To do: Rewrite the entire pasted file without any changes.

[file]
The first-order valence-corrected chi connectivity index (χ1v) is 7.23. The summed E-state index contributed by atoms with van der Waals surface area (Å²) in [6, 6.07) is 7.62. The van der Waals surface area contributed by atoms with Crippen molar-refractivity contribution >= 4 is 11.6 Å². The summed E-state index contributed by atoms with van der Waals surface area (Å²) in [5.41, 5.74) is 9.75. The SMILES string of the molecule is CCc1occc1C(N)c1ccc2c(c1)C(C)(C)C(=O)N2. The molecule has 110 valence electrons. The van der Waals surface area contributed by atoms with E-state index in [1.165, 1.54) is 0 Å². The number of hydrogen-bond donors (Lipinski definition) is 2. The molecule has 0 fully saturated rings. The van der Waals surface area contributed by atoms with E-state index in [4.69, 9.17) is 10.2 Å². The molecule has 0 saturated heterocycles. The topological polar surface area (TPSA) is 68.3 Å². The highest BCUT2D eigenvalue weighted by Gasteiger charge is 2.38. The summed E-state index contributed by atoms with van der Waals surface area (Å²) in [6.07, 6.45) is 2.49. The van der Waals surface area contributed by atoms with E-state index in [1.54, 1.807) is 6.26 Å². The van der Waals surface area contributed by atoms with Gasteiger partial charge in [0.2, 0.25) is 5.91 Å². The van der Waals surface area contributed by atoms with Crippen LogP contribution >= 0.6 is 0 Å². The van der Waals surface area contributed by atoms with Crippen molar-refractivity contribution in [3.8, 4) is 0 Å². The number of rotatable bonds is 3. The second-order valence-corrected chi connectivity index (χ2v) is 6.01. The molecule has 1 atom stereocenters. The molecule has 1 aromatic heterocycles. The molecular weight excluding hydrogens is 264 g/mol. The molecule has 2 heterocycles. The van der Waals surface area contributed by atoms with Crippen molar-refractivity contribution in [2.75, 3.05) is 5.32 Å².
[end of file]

The first-order valence-corrected chi connectivity index (χ1v) is 7.23. The summed E-state index contributed by atoms with van der Waals surface area (Å²) in [6, 6.07) is 7.62. The van der Waals surface area contributed by atoms with Crippen molar-refractivity contribution >= 4 is 11.6 Å². The summed E-state index contributed by atoms with van der Waals surface area (Å²) in [5.41, 5.74) is 9.75. The SMILES string of the molecule is CCc1occc1C(N)c1ccc2c(c1)C(C)(C)C(=O)N2. The molecule has 110 valence electrons. The van der Waals surface area contributed by atoms with E-state index in [1.165, 1.54) is 0 Å². The number of hydrogen-bond donors (Lipinski definition) is 2. The molecule has 0 fully saturated rings. The van der Waals surface area contributed by atoms with E-state index in [4.69, 9.17) is 10.2 Å². The molecule has 0 saturated heterocycles. The topological polar surface area (TPSA) is 68.3 Å². The highest BCUT2D eigenvalue weighted by Gasteiger charge is 2.38. The summed E-state index contributed by atoms with van der Waals surface area (Å²) in [6.07, 6.45) is 2.49. The van der Waals surface area contributed by atoms with E-state index in [1.54, 1.807) is 6.26 Å². The van der Waals surface area contributed by atoms with Gasteiger partial charge in [0.2, 0.25) is 5.91 Å². The van der Waals surface area contributed by atoms with Crippen LogP contribution >= 0.6 is 0 Å². The van der Waals surface area contributed by atoms with Crippen molar-refractivity contribution in [3.8, 4) is 0 Å². The number of rotatable bonds is 3. The second-order valence-corrected chi connectivity index (χ2v) is 6.01. The molecule has 1 atom stereocenters. The molecule has 1 aromatic heterocycles. The molecular weight excluding hydrogens is 264 g/mol. The molecule has 2 heterocycles. The van der Waals surface area contributed by atoms with Crippen molar-refractivity contribution in [2.75, 3.05) is 5.32 Å².